Meet the Neighbors! Kristina Leonetti, the Scootering Sloper

Welcome to the latest installment of our ongoing interview series, Meet the Neighbors! Corcoran senior vice president Kristina Leonetti learned

Welcome to the latest installment of our ongoing interview series, Meet the Neighbors! Corcoran senior vice president Kristina Leonetti learned the rules of life on the golf course with her dad–it’s you against yourself and no one else–and this mantra has guided her to treat all her clients as if they were family. Her eye was honed as a native New Yorker and working in animation and post-production, and she has won numerous inter-office awards as a result.

Where do you live?
I live in Park Slope–by way of Long Island, the Bronx, Queens and Manhattan.

How is work these days?  What is your latest deal?
Last year was very strong for me. You never know what’s around the corner in this business but 2011 is looking pretty good so far. I’ve been working with some young couples lately. One just had a baby, and they sold their 400-square-foot one-bed for more room and the other couple just bought a two-bedroom in Park Slope and are likely going to be getting married and working on starting their own family soon. It’s always exciting to be working with people so closely during such pivotal times in their lives.   

What was the best meal you’ve ever eaten in New York?
Late last year, my partner and I went to eat in at a local neighborhood spot, Convivium Osteria. We ordered an incredible bottle of champagne and sat for hours in their cozy downstairs area. It was fantastic!

What was your first apartment like?
It was a small one-bedroom walk-up with a lofted bed on the far Upper East side. The floors sloped so much that I had to rig everything so it wouldn’t slide to one wall. It took me about a month to get my sea legs. I’d hit my head on the ceiling most mornings getting out of bed and the shower would flood if I was in it for more than four minutes.  My half of the rent was $550.                                                            

What is your recession war story?
I had a huge loft on the first floor of a full-service building in the West Village. We started showing it in the spring of 2008 and didn’t go it into contract until late summer 2010–nearly two and a half years later. I rode the entire recession with that listing, from when it first hit in the fall of 2008 until the market started to show signs of life again two years later. I could not have had a better seller. He agreed to numerous price drops while the market was in a free fall and in the end, we did the deal–albeit not where we were hoping. But considering the state of things, I think we did pretty well. And it could not have gone to a sweeter family or a more professional and pleasant broker, which always makes the deal that much nicer.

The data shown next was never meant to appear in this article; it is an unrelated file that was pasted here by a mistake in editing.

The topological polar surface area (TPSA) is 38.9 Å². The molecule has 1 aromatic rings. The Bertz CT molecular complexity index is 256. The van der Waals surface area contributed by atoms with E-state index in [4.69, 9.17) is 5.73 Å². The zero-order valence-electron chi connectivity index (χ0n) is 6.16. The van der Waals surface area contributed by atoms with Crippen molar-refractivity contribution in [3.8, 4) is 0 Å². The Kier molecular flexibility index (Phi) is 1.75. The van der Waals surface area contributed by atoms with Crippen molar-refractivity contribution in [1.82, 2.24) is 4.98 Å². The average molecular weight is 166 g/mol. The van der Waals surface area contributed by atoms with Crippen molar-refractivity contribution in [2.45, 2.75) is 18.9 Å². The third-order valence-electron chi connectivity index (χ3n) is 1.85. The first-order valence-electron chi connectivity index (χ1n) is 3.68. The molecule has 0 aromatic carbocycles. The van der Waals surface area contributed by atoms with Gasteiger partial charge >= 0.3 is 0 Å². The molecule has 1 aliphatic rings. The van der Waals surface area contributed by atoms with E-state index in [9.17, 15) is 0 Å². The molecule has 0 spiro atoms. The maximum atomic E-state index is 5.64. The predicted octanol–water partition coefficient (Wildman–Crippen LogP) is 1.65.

How do you get around town?
For many years, I drove a fully restored ’66 Vespa GT. A guy down in Red Hook built it for me from scratch and I would buzz around Manhattan and Brooklyn showing up at appointments with my helmet in tow. Last year I didn’t have a chance to take it out of storage, but once the weather breaks for good, I’ll get it tuned up and get out there again. I love cruising over the bridges – especially at night.

What is your favorite building in the city?
On the Brooklyn side of the river, I like One Hanson. No two floor plans are alike, the views are sensational, and I thought they did a good job with the finishes. Of course the old Williamsburg Savings Bank has such incredible historical and architecture significance as well. I love that the entire lobby is landmarked. It feels like you’re stepping back in time to a perfectly preserved piece of history.

In Manhattan, I’ve very impressed with LEED buildings like Visionaire. When I first visited their showroom years ago, I was blown away with how much detail was given to achieving the platinum LEED status that the building eventually attained. It’s quite mind-blowing, and makes me proud that this group of developers and designers are so forward-thinking.

If you weren’t a broker, what would you be?
Hopefully running my own business where I get to work closely with people on a consultation or sales level. A soup to nuts renovation company/design firm also sounds like fun. I’ve always enjoyed that type of work. I’ve renovated a few spaces myself.

What is your dream home?
About 2 years ago, an old Victorian in Ditmas Park with a pool came on the market. I was smitten.  I would drag my friends to the open houses and spend my evenings crunching numbers and trying to convince them that we could all somehow live there. I knew it would never pan out, but what a beauty. Fortunately, I’m friendly with the broker so she didn’t mind my fruitless visits. We all knew it was a fantasy.

You just won the lottery. What store do you stop by and what do you buy?
My Burberry toggle coat is in desperate need of replacement. I would pop in there for sure!

If there was one thing you could change about New York, what would it be?
We need a place to park our scooters!

Read last week’s interview here. >> Meet the Neighbors! Kristina Leonetti, the Scootering Sloper